Edwin Poots to reform NI health care?

Edwin Poots was a fairly competent if at times somewhat undistinguished minister in the last Stormont executive. Since, taking on the Health portfolio, however, there are signs he has started to up his game to a marked extent. Initially he made the politically expedient choice as expected by all and gave the go ahead to the new Cancer Centre in Altnagelvin. Few surprises there.

The News Letter today reported the BMA calling for a radical reduction in the number of acute hospital to the predictable complaints of Michelle Gildernew and Jim Wells. They trotted out the usual tired and inaccurate claims that Northern Ireland is extremely rural and has bad roads hence, needing more hospitals. The fact that much of England, Wales, and Scotland are more rural, have poorer roads and yet have centralised hospital services producing better quality care is of course ignored as is the fact that the RoI is proceeding in exactly the same fashion.

Poots might be expected to follow a similar line to Gildernew and Wells: however, there are suggestions that he may be willing to make the tough but necessary decisions. The BBC is quoting him suggesting a radical change in the way hospital care is structured here.

From the BBC:

He did not name any hospital, but it is understood that the future of the Mater Hospital’s accident and emergency unit in north Belfast is in doubt.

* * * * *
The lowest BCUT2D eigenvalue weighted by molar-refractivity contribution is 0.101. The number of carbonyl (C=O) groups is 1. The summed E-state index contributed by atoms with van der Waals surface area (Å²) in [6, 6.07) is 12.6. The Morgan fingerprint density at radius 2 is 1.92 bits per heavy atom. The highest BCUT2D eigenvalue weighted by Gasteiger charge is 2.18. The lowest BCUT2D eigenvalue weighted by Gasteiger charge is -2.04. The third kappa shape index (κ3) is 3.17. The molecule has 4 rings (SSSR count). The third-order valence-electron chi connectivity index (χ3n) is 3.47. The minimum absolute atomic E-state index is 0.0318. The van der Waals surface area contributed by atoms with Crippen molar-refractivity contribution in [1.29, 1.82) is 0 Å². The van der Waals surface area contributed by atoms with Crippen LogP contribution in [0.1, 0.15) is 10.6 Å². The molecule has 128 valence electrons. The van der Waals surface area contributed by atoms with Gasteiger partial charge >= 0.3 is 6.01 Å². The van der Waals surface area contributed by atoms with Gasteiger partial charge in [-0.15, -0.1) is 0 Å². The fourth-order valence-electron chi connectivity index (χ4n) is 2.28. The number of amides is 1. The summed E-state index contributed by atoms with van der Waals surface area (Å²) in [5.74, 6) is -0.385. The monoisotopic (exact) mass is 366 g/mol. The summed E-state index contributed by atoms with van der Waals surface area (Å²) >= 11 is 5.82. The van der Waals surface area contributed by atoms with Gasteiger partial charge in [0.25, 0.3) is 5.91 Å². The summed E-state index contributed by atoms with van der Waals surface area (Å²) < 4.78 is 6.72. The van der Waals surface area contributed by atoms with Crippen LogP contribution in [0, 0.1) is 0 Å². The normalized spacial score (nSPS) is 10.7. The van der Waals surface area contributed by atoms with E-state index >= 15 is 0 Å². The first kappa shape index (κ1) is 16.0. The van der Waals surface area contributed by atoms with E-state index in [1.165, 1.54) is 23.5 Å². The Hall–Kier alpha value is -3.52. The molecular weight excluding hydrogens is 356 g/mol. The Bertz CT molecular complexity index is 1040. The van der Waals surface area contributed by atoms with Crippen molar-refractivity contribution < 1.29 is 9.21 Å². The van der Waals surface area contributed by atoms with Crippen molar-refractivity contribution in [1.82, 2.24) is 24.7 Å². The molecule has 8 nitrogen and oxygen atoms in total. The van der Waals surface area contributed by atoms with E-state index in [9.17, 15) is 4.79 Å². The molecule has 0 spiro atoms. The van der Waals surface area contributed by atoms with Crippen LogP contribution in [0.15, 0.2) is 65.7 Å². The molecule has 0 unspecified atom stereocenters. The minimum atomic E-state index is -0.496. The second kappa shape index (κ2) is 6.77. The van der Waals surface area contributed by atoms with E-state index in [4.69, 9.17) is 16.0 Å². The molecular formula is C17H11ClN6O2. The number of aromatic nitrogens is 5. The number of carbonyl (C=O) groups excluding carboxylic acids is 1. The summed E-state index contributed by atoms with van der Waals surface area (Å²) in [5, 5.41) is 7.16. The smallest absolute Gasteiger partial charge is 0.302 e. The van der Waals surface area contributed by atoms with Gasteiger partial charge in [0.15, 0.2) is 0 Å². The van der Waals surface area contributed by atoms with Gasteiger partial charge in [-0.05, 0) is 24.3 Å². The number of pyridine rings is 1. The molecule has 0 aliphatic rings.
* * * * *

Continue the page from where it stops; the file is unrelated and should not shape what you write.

Mr Poots also said critical care services in hospitals such as Daisy Hill in Newry should be restructured.
“I intend to get things moving and move quite rapidly,” he said. “We have a short space of time to get a lot of information out there.”

He also promised announcements on cancer and arthritis drugs.

Many had hoped that McGimpsey would be the man to sort out the NHS here but he failed pretty disastrously. Poots may become the champion of reforming our health care to bring it up to date. Although that will no doubt earn him some brickbats if he can achieve the sort of reform which is needed and steer it through the assembly not only will he have done Northern Ireland health care a great service but he will also do his own political position significant good. Until recently when one talked about competent DUP ministers who might go on to better things Arlene Foster’s name sprang to mind. If he manages these reforms maybe Edwin Poots will become the one to watch.

This author has not written a biography and will not be writing one.